Last week Google announced that it would be making it's Nik Collection of plugins completely free to download, that's $150 off of their previous price.
By the end of the day of the release, the feeds of most of the photography forums and groups I follow were filled with example images from photographers trying out their new toys.
This announcement is extremely exciting news if you're a photographer. Before being acquired by Google a few years ago, Nik offered the bundle of plugins for $500, and the plugins are utilized regularly by many of the worlds top digital photographers and educators. And while there's good reason to doubt the future of the software regarding updates, at least for the time being these are top quality tools being offered up for free.
There is a distinction I would like to focus on however, that I think a lot of people in their excitement to get their hands on this new set of plugins will overlook. No matter the quality of these tools, they are still only tools.
Too many photographers, especially beginners, the only thing they feel is standing between them and the photographers they look up to is that next plugin bundle, and if that doesn't do it, then the bundle after that. The thing is, the tools we use in our craft are only as good as the person wielding them. Someone who was putting out great images without the Nik Collection, by downloading and utilizing it might speed up their processes and improve their workflow, but their images aren't going to be any better. Chances are, someone who was already making great images knows this, and may ignore this offer altogether.
If on the other hand you were dissatisfied with your images before you got your hands on the Nik plugins, you too might speed up your workflow, but if your source image was lacking, you're only speeding up your arrival to another disappointing photograph.
There is nothing in this, or any other plugin bundle on the market that will help you tell a story, nothing that will allow, through the application of a preset to connect with your viewer. We can do so much with our software and computers in the current age of photography that many photographers who are struggling uphill to make it to the next level forget that what truly makes a great photograph has nothing to do with our computers, software, or plugins. If you don't have the makings of an image that connects with people and tells a story in the moment after you press the shutter, there's nothing you can do about it, no matter what software or plugins you have at your disposal.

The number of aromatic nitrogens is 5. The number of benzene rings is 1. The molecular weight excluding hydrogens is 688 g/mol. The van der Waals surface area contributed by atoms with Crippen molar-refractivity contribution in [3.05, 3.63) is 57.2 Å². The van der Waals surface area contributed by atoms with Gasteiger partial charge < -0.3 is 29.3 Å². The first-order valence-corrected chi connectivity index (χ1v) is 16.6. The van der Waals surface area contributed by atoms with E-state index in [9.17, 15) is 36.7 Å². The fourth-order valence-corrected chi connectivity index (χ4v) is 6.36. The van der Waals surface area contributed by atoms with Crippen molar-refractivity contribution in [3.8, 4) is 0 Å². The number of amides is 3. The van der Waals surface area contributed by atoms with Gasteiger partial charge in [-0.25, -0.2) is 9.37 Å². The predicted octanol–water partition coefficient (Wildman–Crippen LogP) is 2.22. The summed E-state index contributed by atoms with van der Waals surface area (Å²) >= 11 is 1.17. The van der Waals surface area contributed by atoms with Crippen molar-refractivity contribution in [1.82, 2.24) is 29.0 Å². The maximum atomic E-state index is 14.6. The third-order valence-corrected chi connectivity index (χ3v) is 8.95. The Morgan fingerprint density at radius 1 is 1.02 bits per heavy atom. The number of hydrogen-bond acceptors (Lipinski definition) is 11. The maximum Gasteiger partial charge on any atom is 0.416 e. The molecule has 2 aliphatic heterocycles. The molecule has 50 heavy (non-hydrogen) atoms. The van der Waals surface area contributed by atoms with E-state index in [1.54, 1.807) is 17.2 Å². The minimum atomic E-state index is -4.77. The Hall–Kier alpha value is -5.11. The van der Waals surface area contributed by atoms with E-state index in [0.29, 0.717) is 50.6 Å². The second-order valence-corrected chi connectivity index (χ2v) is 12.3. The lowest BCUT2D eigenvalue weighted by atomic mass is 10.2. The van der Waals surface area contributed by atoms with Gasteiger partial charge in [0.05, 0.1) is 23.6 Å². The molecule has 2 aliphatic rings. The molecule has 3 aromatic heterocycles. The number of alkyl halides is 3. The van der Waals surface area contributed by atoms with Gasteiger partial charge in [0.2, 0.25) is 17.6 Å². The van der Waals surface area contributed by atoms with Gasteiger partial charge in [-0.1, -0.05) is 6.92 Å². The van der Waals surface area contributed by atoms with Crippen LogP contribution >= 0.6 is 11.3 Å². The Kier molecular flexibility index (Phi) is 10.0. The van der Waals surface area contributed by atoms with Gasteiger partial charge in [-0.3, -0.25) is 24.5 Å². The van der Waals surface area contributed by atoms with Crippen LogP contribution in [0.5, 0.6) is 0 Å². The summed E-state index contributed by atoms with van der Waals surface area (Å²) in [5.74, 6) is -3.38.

Take a look at the great photographers of the world, and the images they've created. How many of the images that speak to the core of your being relied on Nik, Topaz, or Macphun plugins to achieve their visual and emotional impact. My guess is that even if any of the above plugins were used in the processing, they didn't make the image what it is, only enhanced it.
Now this isn't to say that plugins and software don't have their place. These tools can have a drastic effect on our workflow. I downloaded the Nik collection and plan to play around with it when I get a chance, and there are a select few other plugins I do use regularly in my processing. The thing that bears remembering is that these tools can only enhance what is already present in the image, not create a moment where there was none. I should say that I consider digital compositing and photo manipulation a separate form of art, complementary to photography, but beyond the scope of this article.
If we truly want to make better images, photographs that move people and affect change, we need to get past the belief that what's missing from our photography is another tool for us to work with, no matter how skillfully we use it. We need to realize that the things that matter for our development as photographers are the internal skills we posses. Skills like reading and understanding light, motion, and time, having an eye for composition and spacial relationships between objects, an awareness for shape and form. Most importantly, I think the skill that has the ability to make or break us in our quest as photographers is our understanding of what makes a compelling story. If we can find a way to present stories visually in a compelling way, we will have no need for expensive – or free – plugins, except to enhance the moment that we've already captured, and streamline our process.
Because really, if your image tells a story on it's own, no one cares about it's sharpness, dynamic range, quality of black and white conversion quality, colour toning, or analog film effect, or noise reduction.
Sorry Google, thanks, but I've already got what I need.
What are your thoughts on plugins and software, am I way off the mark? Have you ever been disappointed with a set of plugins you purchased? Do they make you a better photographer? Maybe there's a set of plugins that you rely on for your best images, that you couldn't create otherwise. I'd love to continue the discussion in the comments section and hear your thoughts on the subject!
If you're interested in the Nik Collection and haven't picked it up yet, it can be found HERE.
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